Thomas Eugene Creech, one of Idaho’s longest-held Death Row occupants, has again been resentenced to die for the May 1981 murder of a fellow inmate.
Fourth District Judge Robert Newhouse on Monday rejected arguments that Creech was a man changed by the love of a woman he married by phone from the prison three years ago.
Creech, 44, has been on Death Row since January 1982 after pleading guilty to killing David Dale Jensen, 23, who was beaten to death with a sock full of batteries. Only Thomas Henry Gibson and Lacey Sivak have been awaiting execution longer.
But the 9th U.S. Circuit Court of Appeals reversed Creech’s sentence in March 1991, ruling that the Idaho law allowing the death penalty when a killer shows “utter disregard for human life” was unconstitutionally vague.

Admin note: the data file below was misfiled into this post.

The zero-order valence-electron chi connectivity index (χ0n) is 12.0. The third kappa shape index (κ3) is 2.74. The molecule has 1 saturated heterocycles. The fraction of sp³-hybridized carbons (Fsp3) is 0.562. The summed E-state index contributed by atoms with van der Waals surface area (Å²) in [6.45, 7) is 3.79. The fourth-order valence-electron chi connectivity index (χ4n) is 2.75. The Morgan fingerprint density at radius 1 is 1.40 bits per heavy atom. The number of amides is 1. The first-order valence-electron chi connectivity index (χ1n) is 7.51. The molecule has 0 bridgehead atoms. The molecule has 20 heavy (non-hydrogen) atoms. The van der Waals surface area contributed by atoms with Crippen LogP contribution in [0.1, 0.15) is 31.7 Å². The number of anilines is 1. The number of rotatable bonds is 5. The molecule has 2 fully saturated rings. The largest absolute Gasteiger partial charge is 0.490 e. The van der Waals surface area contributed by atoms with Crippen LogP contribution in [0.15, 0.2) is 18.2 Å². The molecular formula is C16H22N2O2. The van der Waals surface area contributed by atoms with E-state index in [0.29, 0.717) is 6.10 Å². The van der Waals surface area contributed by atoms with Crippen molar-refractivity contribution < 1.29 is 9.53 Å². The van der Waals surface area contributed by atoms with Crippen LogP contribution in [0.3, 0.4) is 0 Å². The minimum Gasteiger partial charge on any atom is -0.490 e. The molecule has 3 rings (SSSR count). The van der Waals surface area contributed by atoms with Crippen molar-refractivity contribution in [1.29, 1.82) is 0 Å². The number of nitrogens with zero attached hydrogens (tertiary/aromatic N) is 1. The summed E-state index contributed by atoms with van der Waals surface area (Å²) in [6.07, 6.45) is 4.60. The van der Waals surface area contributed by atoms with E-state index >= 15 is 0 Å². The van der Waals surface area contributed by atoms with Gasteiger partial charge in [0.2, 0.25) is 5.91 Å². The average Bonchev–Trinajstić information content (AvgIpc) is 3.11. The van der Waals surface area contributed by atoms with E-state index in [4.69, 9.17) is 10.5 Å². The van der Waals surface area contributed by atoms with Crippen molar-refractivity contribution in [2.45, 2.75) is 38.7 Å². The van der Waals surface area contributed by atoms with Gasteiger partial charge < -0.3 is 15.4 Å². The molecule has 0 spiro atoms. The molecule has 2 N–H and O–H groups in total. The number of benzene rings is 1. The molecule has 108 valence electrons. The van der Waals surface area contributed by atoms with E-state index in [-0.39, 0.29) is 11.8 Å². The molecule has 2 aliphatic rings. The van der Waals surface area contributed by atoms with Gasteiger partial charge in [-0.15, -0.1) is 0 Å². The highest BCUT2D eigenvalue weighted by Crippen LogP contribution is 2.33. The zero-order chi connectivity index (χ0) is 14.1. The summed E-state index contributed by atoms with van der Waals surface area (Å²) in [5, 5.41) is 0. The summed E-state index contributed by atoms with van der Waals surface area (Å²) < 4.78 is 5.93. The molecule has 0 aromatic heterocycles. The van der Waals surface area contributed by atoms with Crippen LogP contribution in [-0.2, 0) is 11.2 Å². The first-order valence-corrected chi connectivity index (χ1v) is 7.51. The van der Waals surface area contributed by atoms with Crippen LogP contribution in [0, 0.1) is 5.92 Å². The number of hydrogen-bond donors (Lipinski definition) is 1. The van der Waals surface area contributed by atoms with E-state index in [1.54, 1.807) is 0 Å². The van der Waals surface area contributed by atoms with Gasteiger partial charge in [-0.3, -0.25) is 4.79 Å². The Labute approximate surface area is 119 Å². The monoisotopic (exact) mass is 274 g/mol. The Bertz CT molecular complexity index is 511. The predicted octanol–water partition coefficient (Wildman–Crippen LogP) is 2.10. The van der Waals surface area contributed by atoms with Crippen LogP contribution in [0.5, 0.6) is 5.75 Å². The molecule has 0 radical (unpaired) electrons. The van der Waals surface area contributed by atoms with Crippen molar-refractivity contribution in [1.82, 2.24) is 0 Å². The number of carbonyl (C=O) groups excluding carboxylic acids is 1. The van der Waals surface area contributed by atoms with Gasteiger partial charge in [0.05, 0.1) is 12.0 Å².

His new death sentence automatically will be reviewed by the Idaho Supreme Court.
Creech, a former church sexton in Oregon, also was convicted of a 1974 double murder in Valley County and another murder in Oregon. At times he has claimed a role in 42 other slayings.
It was the appeal of his death sentence on the 1974 murders that resulted in the Idaho Supreme Court voiding the state’s death penalty law in October 1977 to comply with U.S. Supreme Court directives on capital punishment.
Creech argued during a sentencing hearing last month that the woman he married in April 1992 via a phone link to the Idaho Maximum Security Institution helped him give up violence.
Sherry Miller Creech began writing to Creech from her Mississippi home in 1986. She moved to Boise three years later and he proposed. Now they keep in touch through letters, telephone calls and her daily drive by the prison.
Creech said he spots his wife’s car each morning from his cell. He waves a towel and she sees him through binoculars.
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